Globalist Perspective

Why Europe Needs — And Wants — Bush to Win

How has President Bush’s leadership benefited Europe?

A uniter, not a divider … for Europe?

Takeaways


Based on recent public opinion polls, Europe has identified its enemy — and it is the United States of America under President George W. Bush.

Starting with the Kyoto Accords, ending with the Iraq War — and including every single multilateral initiative in between — the United States has been on the wrong side of the popular European discussion.

And today, the single most unifying influence within the European Union is anti-Bushism. In fact, such is the unifying influence of George Bush that he may well go down in history as the father of this thing we call Europe.

It is almost axiomatic that Europeans can't agree on anything. Put a German and a Frenchman together and you'll get three, perhaps as many as five, different opinions. But mention the word Bush and it is all smiles, total agreement — and complete solidarity.

This lesson is not lost on the likes of Jacques Chirac and Gerhard Schröder. The French and German leaders are tireless missionaries in the cause of a unified Europe. They promote their respective countries' interests vigorously, as they should. But they also promote the interests of the unified Europe they lead, without hesitation — and often without scruples.

And at this moment, they recognize that they are winning the biggest geopolitical battle Europe has engaged in since the end of World War II — namely, to break the yoke of American global hegemony.

President George W. Bush is their unwitting accomplice in this endeavor. His staunch unilateralism and macho disregard for Europe's Catholic sensibilities are like mitzvahs to Europe's true leaders.

As America under Bush becomes the bête noire of world politics, Europe moves stealthily to fill the void. Europe provides a warm, earthy and sympathetic shoulder for the world's disenfranchised to cry on.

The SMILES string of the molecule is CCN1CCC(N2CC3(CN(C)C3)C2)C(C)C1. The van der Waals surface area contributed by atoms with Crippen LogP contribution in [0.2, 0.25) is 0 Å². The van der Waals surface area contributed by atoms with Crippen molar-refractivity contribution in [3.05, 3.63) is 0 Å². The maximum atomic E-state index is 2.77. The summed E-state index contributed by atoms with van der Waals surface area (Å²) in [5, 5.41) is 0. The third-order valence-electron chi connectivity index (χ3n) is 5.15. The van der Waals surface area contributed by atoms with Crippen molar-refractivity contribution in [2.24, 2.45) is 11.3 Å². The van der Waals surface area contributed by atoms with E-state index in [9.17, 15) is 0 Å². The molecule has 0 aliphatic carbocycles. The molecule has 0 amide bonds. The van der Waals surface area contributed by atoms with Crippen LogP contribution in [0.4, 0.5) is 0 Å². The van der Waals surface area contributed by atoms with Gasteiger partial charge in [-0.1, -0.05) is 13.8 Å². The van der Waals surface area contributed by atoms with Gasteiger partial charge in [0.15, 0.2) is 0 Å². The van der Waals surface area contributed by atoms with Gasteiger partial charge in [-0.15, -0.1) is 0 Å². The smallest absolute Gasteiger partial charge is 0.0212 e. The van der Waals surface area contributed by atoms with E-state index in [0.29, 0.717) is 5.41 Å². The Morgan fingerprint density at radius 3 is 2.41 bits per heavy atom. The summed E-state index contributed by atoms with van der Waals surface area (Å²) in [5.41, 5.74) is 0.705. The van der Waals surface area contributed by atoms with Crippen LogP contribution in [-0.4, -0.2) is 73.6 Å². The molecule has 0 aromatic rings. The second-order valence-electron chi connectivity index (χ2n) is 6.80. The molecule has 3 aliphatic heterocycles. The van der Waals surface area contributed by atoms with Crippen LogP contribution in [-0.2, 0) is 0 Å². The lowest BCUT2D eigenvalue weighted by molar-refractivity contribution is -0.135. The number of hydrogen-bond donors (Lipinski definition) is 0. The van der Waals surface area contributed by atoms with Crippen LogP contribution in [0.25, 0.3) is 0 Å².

And the American president drives friend and foe alike into Europe's waiting arms. Just look at recent political developments.

In spite of specious claims on the part of the Bush Administration to the contrary, Libya coming clean on its various WMD programs was a European, not an American, success story. It was Europe that tirelessly promoted détente with Colonel Quadafi over the course of the past five years. It was Europe that negotiated the terms of his surrender. It was Europe that got him to disarm.

And it will be Europe that gets the spoils, the first crack at the oil contracts and the first crack at open trade. Europe continues to politely make its inroads in Libya, formally lifting all remaining sanctions on the African nation.

In Iran, American sanctions remain in place, even as Iran enjoys an open market with Europe. European diplomats work in subtle — many Americans might say slippery — ways to get the Mullahs to hold back progress on their nuclear ambitions.

Europeans are engaging Iran in a polite give-and-take that is sensitive to Iranian sovereignty and the threats posed to it by its nuclear neighbors, Israel and Pakistan. As a consequence, Iran views Europe as a potential partner in a new world order, even as they reject America as an 'evil empire.'

In Israel and the West Bank, where the United States looks the other way as the Sharon government expands settlements, builds walls and backtracks on its commitment to a Palestinian state, Europe wrings its hands, decrying the injustice of it all.

In the process, Europe is perceived by the world's population as principled and morally correct. Similar situations exist throughout the world. In Iraq, where foreign satellite television shows a cruel and uncaring occupation, Europe sends it condolences, moderating public opinion toward the EU throughout the Arab world.

In dealing with North Korea, where America makes demand upon demand to do it America's way — and loses ground every step of the way — Europe presents a reticent and ambiguous posture, disassociating itself with a potentially ugly confrontation. After all, North Korea poses no strategic threat to Europe.

In every country on the face of the earth, where public opinion polls show that anti-Americanism is greater now than ever before because of intransigent unilateralism on the part of the Bush Administration, Europe just moves forward, promoting its values and its trade with tireless efficiency.